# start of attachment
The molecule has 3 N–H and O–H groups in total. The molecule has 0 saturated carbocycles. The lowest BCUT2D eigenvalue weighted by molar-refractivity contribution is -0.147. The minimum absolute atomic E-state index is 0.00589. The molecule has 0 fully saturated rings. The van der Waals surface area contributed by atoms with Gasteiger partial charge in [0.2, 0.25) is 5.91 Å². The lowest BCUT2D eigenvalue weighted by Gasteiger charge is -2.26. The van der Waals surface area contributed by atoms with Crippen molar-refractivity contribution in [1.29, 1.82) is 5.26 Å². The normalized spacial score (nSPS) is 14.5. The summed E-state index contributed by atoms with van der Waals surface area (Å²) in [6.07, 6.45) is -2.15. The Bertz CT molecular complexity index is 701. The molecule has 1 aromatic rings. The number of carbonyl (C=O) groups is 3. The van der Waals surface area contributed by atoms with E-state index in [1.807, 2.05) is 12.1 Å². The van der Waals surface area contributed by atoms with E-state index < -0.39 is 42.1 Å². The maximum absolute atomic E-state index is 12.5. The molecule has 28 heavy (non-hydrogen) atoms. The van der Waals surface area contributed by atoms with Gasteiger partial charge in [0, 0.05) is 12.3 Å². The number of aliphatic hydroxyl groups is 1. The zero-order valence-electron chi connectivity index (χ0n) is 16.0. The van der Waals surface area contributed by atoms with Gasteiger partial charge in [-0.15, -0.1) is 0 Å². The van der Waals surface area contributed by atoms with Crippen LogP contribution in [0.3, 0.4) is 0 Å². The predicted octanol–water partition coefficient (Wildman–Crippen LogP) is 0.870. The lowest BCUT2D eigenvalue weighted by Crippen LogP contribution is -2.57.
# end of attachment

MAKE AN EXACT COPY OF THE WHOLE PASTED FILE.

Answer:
The molecule has 3 N–H and O–H groups in total. The molecule has 0 saturated carbocycles. The lowest BCUT2D eigenvalue weighted by molar-refractivity contribution is -0.147. The minimum absolute atomic E-state index is 0.00589. The molecule has 0 fully saturated rings. The van der Waals surface area contributed by atoms with Gasteiger partial charge in [0.2, 0.25) is 5.91 Å². The lowest BCUT2D eigenvalue weighted by Gasteiger charge is -2.26. The van der Waals surface area contributed by atoms with Crippen molar-refractivity contribution in [1.29, 1.82) is 5.26 Å². The normalized spacial score (nSPS) is 14.5. The summed E-state index contributed by atoms with van der Waals surface area (Å²) in [6.07, 6.45) is -2.15. The Bertz CT molecular complexity index is 701. The molecule has 1 aromatic rings. The number of carbonyl (C=O) groups is 3. The van der Waals surface area contributed by atoms with E-state index in [1.807, 2.05) is 12.1 Å². The van der Waals surface area contributed by atoms with E-state index < -0.39 is 42.1 Å². The maximum absolute atomic E-state index is 12.5. The molecule has 28 heavy (non-hydrogen) atoms. The van der Waals surface area contributed by atoms with Gasteiger partial charge in [0, 0.05) is 12.3 Å². The number of aliphatic hydroxyl groups is 1. The zero-order valence-electron chi connectivity index (χ0n) is 16.0. The van der Waals surface area contributed by atoms with Gasteiger partial charge in [-0.15, -0.1) is 0 Å². The van der Waals surface area contributed by atoms with Crippen LogP contribution in [0.3, 0.4) is 0 Å². The predicted octanol–water partition coefficient (Wildman–Crippen LogP) is 0.870. The lowest BCUT2D eigenvalue weighted by Crippen LogP contribution is -2.57.